"It'll be historical, like one section of the grates would be a grandmother figure…sitting there in a rocking chair, reading a book to a bunch of kids," he suggests. "Another grate could be a historical figure standing in a library, holding a book open." 

He envisions high-quality images that could be lit up all night: "Now you've just transformed a very military-like block into a museum."

Martin admits that some business owners might be slow to appreciate the benefits of a major upgrade that's visible only when the store is closed. But he predicts several indirect benefits from the murals, including a chance for residents to take a greater interest in their surroundings, and not drop trash. People who stop to look at the image will become curious about the facility inside: "That may transfer to business – they may want to come and see the store when it's open and talk to the business owner," he explains.

According to Andy Trackman, board president of the Germantown United Community Development Corporation (founded in fall of 2011), employing artists for projects like Acclaim Academy's means an economic benefit that goes beyond beautification.

"It's taking what's there, what's grown organically from the bottom up -- it's not from the top down," Trackman says of giving artists an integral role at the ground floor of development efforts, rather than relying solely on more traditional, large-scale government or economic initiatives. 

"Especially with so many government cutbacks, I see Germantown United being able to leverage the creativity in the community to beautify the place, and that will generate economic interest," he adds. 

"The idea of promoting the artists to be successful business people helps the whole economy," he says. "Artists are also not only business people; they're consumers. They're shopping, they're eating."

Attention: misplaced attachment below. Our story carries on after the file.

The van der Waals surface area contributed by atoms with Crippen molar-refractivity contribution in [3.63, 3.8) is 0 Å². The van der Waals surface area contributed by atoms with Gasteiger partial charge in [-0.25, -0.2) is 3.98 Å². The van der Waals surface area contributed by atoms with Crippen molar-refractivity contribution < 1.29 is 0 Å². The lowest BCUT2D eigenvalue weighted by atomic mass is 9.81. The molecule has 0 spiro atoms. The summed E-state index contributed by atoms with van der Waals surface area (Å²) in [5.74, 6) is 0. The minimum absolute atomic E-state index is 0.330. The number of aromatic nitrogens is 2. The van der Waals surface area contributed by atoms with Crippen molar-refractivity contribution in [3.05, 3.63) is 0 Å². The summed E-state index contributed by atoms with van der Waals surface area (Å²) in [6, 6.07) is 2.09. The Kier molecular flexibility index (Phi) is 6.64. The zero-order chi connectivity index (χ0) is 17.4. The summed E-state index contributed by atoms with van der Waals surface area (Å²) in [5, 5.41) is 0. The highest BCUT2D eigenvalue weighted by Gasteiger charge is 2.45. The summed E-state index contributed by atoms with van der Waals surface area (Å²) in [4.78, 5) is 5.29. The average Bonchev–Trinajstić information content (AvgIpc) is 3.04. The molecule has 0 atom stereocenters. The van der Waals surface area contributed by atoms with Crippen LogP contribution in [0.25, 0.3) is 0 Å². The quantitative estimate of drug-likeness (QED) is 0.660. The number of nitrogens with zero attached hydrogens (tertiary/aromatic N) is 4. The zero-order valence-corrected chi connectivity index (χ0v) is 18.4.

And, as Trackman notes, unlike many other professionals who make long commutes to the workplace and maintain a home elsewhere, many successful artists live, shop and eat close to their work-sites.  

"The idea is to build that synergy," he says of artists' work boosting the look of a neighborhood at the same time that their dollars are locally invested. 

In perhaps slightly less quantifiable terms, Trackman adds that "artists are cool to be around, and other people see that." Plus, artists are prime members of "a community that cares about how it looks," yet another reason to involve them in civic improvements and facilitate their residence. They're natural fixer-uppers who are often first on the scene in developing neighborhoods, and are especially sensitive to the visual vibe. 

Trackman, himself an accomplished piano-player, has taken steps to connect GUCDC with local creative types through his role as liaison to the Germantown Artists Roundtable, an artist-led organization that has been gaining traction and fostering events since late 2011. But he admits that GUCDC efforts to revitalize local business corridors with greater investment in the arts are in relative infancy.

"Is enough of that happening here?" he asks of arts and development partnerships. "No."

But is an arts-driven revitalization on the way? "I think so. I really do. If we have anything to say about it."

ALAINA MABASO, a Philadelphia-based freelance journalist, has landed squarely in what people tell her is the worst possible career of the twenty-first century. So she makes Pennsylvania her classroom, covering everything from business to theater to toad migrations. After her editors go to bed, she blogs at http://alainamabaso.wordpress.com/. Find her on Twitter @AlainaMabaso.

All photographs by MICHAEL PERSICO